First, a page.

Last year I spent about one hundred and twenty five hours on passenger rail in the US, which is how long it takes to get from Portland to Los Angeles, from Los Angeles to the Grand Canyon, Grand Canyon to Chicago, Chicago to Seattle and then Seattle back to Portland. I also rode on the Coast Starlight, the Southwest Chief and the Empire Builder. I stopped in Arizona to take the Grand Canyon Railway to the south rim and stay for a few days. Here are the techniques and tips I learned along the way.
I love this photo because it captures the feeling of being sprawled out on a train with the scenery passing by me. It’s a bit abstract, but I also shot it after enjoying a wine tasting featuring selections from the vineyards we passed through earlier. The framing is aggressive, but compare it to the picture below without any framing.
I was excited by this photo because I took it from a train going at high speed in poor lighting. However, the viewer has no environmental clues about what’s most interesting about the picture, which are the conditions I took it in. Too often I’ve tried to capture the passing scenery as if I wasn’t on a train.
You can also the car and tracks to use framing more subtly to great effect.
Riding on a train adds many difficulty factors to photography. You’ve got the train’s speed and rocking motions. The interior lighting isn’t always under your control. The windows can be dirty, too reflective or don anti-glare film. The anti-glare film isn’t a problem during the day but once the sun goes down, it mutes what little light is left.
It’s tempting to shoot all that scenery by itself but there are hundreds of great views from vantage points that are otherwise inaccessible. Even if your equipment is more capable than mine, and can capture the passing mountains like you’re sitting still, the windows still constrain compositions a great deal.
Remember that train travelers are not tied to seats like on an airplane. Amtrak long haul trains have dining cars, cafe cars, back windows and, of course, observation lounges. Other trains may or may not have that much freedom but every train or light rail I’ve been on in America or the United Kingdom, moving about has been unrestricted.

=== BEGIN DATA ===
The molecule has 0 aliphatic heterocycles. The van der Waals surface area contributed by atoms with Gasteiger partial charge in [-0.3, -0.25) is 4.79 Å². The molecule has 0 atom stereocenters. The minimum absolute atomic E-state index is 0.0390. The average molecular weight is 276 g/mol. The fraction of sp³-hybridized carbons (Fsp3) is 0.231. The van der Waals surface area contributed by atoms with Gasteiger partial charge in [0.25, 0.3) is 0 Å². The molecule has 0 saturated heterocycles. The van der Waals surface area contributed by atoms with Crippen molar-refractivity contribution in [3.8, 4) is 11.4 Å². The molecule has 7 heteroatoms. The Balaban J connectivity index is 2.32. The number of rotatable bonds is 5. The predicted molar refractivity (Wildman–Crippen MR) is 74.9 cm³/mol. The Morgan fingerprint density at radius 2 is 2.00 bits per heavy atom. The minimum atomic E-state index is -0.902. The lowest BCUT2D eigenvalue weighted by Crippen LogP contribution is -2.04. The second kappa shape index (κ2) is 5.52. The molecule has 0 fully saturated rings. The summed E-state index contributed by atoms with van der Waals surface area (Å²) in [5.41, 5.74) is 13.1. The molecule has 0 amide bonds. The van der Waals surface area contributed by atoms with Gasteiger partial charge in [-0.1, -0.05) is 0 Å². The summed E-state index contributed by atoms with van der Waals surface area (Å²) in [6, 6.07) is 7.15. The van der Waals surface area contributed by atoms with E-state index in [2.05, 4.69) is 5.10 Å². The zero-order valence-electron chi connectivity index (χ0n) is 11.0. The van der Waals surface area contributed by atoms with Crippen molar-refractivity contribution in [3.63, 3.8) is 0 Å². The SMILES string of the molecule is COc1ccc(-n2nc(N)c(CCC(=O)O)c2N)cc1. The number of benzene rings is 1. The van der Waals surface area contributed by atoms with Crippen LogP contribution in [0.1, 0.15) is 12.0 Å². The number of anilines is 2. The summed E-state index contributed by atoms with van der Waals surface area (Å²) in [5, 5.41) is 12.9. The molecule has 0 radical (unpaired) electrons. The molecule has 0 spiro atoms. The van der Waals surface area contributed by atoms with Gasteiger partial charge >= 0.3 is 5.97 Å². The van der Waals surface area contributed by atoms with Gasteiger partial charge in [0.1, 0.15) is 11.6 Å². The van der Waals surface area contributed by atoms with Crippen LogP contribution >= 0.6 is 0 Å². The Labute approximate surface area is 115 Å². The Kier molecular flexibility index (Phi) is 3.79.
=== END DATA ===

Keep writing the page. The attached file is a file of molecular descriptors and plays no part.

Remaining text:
One option is to make being on the train itself the main subject of your photo, which can add a narrative element to your work. Leave the scenery out or let it blur. In addition to lounge and dining spaces, pictures of cozy sleeping areas or documenting your travel experience are also interesting perspectives to consider.
One technique for train photography is to take multiple exposures and composite them together for a High Dynamic Range shot. I’ve done some of these High Dynamic Range composite shots, but my results keep looking slightly off due to fringing. You might achieve different results based on equipment and experience. I usually shoot fast and in Raw, then poke at it in Lightroom.
When planning a trip, it’s good to think about framing and what types of shots you want ahead of time. Don’t start thinking about it seriously after you’ve already traveled hundreds of miles, like I did. I was sitting in a railroad hotel at 4 AM, sorting my photos and waiting for the rest of the world to wake up. That’s when I started to really think about the body of work I was creating. I found that my most interesting photos were those that embraced being on a train rather than becoming frustrated with the restrictions.
A good way to prepare for doing any specific type of photography is to study what others have done by searching image sites. The two sites I’d recommend are Google Images and Instagram. You can see Coast Starlight pictures here on Instagram or here on Google Images. While researching your line is a good way to go, I personally avoid looking at pictures of routes I haven’t done yet. I like to do train routes with as little information about them as possible and have a fresh experience. You might want to look at your own route to scope things out and plan shots. It’s all about what approach you want to take.
One thing you’ll notice from searches is that trains themselves are popular subject matter. I plan to make a project of shooting other trains on future trips to help build my audience. One of the advantages to shooting trains from trains, is that you have a safe and legal vantage point. Photographing trains or tracks from the outside is a whole set of topics for another day.
If you want to include the train you are riding in your shots, be aware of it curving or turning. Some Amtrak employees also love to chat, are train enthusiasts themselves and can be great resources for finding out when a opportune curve is coming up.
Finally, let’s discuss those dreaded reflections.
- Do not use your flash. If you need to compensate for low light, try using a wider aperture, boosting the ISO or stabilizing your camera better. You can use ledges, your suitcase or other items around you to help stabilize your camera. I often travel with a monopod because it packs small and I can actually use it in tight spaces like train compartments.
- If you are using a camera phone or a hood on your lens, put it close to or right up to the glass. This will limit composition but still results in some great pictures. Every time I put my camera phone right up to the glass on the train, there are soon people copying my technique.
- Pretend you are an old-timey photographer and stick your head under a curtain. Those curtains are meant to block light. Block the direction of the unwanted light might save your shot. I do this all the time when in a sleeper car.
- Polarizing filters can be good at reducing reflections.
Please share some of your own pictures or experiences in the comments.